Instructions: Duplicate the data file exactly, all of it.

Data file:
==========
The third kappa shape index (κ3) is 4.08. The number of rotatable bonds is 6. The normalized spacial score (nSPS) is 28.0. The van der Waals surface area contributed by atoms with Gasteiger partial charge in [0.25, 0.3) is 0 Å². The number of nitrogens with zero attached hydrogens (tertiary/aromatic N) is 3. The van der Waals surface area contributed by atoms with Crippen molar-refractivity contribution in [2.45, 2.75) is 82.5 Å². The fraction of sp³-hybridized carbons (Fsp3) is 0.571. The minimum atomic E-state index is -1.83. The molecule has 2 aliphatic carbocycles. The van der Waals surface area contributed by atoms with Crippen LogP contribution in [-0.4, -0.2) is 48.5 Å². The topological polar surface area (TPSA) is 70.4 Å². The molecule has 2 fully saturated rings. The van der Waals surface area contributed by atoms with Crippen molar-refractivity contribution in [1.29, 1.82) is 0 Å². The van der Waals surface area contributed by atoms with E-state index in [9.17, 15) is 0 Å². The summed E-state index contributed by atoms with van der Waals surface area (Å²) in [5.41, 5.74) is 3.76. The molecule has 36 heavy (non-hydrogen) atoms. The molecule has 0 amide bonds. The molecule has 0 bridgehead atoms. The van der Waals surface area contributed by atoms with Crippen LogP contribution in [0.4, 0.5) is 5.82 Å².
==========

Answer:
The third kappa shape index (κ3) is 4.08. The number of rotatable bonds is 6. The normalized spacial score (nSPS) is 28.0. The van der Waals surface area contributed by atoms with Gasteiger partial charge in [0.25, 0.3) is 0 Å². The number of nitrogens with zero attached hydrogens (tertiary/aromatic N) is 3. The van der Waals surface area contributed by atoms with Crippen molar-refractivity contribution in [2.45, 2.75) is 82.5 Å². The fraction of sp³-hybridized carbons (Fsp3) is 0.571. The minimum atomic E-state index is -1.83. The molecule has 2 aliphatic carbocycles. The van der Waals surface area contributed by atoms with Crippen LogP contribution in [-0.4, -0.2) is 48.5 Å². The topological polar surface area (TPSA) is 70.4 Å². The molecule has 2 fully saturated rings. The van der Waals surface area contributed by atoms with Crippen molar-refractivity contribution in [1.29, 1.82) is 0 Å². The van der Waals surface area contributed by atoms with E-state index in [9.17, 15) is 0 Å². The summed E-state index contributed by atoms with van der Waals surface area (Å²) in [5.41, 5.74) is 3.76. The molecule has 36 heavy (non-hydrogen) atoms. The molecule has 0 amide bonds. The molecule has 0 bridgehead atoms. The van der Waals surface area contributed by atoms with Crippen LogP contribution in [0.4, 0.5) is 5.82 Å².